Low Resolution

New Year’s resolutions have never been my bag. I tend to do things as they arise, rather than waiting for a particular calendar-based occasion (friends who’ve received out-of-the-blue presents from me can attest to this). I already treat my friends with love, and I’ve tried opening up to my family much more in the past few months (the broken heart and the grandeur of the New Zealand trip have done wonders for shaking me out of whatever rut I was in).

I’ve had some time off this week, so I’ve taken care of some things that have been nagging. So they’re kinda like New Year’s resolutions:

Yesterday, I quit the gym I belonged to. A rep asked why, and I said, “It’s my resolution to get fat and out of shape in 2004. Know where I can buy some cigarettes?” (In fact, I plan on buying a treadmill and setting it up in the living room, so I can run while watching basketball a couple of evenings a week.)

I let a many of my magazine subscriptions lapse. New Yorker, Publishers Weekly, The Forward, New York Observer, Wired: all done. I plan to read less in 2004, or at least to let fewer magazines and papers pile up in my house. For some reason, I retained my subscription to The Atlantic Monthly, even though it tends to be the least-read magazine in my house.

I returned to work on Gold/Stopwatch, my essay about the Cold War, the parallels between espionage and intimacy, the parallels between the ABM treaty and French movies, and the ways in which we translate love. (It’s that last part that I’ve been turning over again and again, these past few months.)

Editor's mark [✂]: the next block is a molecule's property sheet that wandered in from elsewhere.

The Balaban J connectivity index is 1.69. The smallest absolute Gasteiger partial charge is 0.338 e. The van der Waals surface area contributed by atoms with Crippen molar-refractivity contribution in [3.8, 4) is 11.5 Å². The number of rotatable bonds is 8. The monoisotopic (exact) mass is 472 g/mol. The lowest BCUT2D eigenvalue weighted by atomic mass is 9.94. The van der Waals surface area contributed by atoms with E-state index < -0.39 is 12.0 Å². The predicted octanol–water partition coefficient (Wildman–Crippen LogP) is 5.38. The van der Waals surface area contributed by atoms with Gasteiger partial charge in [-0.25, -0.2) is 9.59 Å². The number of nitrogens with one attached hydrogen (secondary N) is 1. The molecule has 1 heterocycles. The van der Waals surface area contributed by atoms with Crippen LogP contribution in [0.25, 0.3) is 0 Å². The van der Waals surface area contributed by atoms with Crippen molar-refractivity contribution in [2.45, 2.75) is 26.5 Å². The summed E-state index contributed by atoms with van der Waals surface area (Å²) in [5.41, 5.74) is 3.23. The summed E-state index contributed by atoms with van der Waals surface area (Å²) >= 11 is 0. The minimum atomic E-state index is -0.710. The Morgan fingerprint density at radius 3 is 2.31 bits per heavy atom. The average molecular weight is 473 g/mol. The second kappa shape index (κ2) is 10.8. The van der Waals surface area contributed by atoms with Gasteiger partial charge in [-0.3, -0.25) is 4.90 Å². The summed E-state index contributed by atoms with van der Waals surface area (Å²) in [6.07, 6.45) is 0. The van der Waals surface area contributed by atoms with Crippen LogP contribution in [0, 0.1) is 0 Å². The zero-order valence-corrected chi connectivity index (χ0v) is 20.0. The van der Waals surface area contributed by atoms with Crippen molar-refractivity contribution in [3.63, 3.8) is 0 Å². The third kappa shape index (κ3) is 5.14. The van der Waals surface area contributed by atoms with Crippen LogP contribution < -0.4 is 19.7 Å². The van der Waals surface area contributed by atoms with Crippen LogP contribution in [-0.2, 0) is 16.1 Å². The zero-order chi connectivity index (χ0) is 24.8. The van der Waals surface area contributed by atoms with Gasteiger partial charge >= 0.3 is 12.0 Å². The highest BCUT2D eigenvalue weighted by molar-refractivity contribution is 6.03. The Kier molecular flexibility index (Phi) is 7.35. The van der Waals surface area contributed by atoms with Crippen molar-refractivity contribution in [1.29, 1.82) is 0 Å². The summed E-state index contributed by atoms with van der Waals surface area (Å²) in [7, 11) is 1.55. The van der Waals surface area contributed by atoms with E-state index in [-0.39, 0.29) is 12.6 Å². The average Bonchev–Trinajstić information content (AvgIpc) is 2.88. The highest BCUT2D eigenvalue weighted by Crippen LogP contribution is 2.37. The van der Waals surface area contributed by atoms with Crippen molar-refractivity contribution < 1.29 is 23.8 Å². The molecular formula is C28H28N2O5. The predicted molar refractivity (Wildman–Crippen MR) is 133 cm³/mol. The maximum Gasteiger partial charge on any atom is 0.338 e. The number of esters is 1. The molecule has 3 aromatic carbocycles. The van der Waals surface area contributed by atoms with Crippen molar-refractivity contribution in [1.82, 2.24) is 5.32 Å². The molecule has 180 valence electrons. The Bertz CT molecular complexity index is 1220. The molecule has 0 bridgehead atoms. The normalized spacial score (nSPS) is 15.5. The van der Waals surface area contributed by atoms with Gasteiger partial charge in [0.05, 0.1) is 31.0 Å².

I started reading a pile of manuscripts that were submitted for my publishing company. They’ve really added up in the past six months, and it’s been unfair of me to let them sit so long, especially when I have no idea what Voyant’s next book is going to be.

I bought a home theater system (just a small one from Samsung: nothing super-extensive), then set up an audio-input switcher and an IR remote so I can hook up the iPod to the thing. So I guess the resolution is this: in 2004, I’ll incur the enmity of my neighbors, who surely never bargained on living near a 32-year-old bachelor with an insatiable taste for music.

I’ve already dropped the 40 lbs. I wanted to lose, and there’s little possibility that I’ll make the time to read the last 5 volumes of Proust in the next 12 months, so this sounds like a good set of resolutions.

Co’ Kikin’ It

Last night, just when I planned on kicking back on the official Virtual Memories fainting couch and reading some of Herodotus’ Histories, I got a call from my buddy Adam, who was planning on going to some chanukkah parties in NYC.

Before I left the house, I considered grabbing my digital camera, but thought, “Ah, I’ll end up dropping it in the sink when I’m washing my hands, like I did in NZ.” So I left it on the hall table.

I seriously regretted this decision two hours later when, at the Manhattan Jewish Experience party, we were treated to the rap stylings of “50 Shekel.” You can’t imagine how dismayed I am that I don’t have any photos of this for you. When he went onstage, I was in the midst of explaining to a Frenchwoman how NYC is sorta defined by plasticity, by the capacity of reinvention, both in its architecture and in its inhabitants. She gestured up at the stage and said, “Say no more.”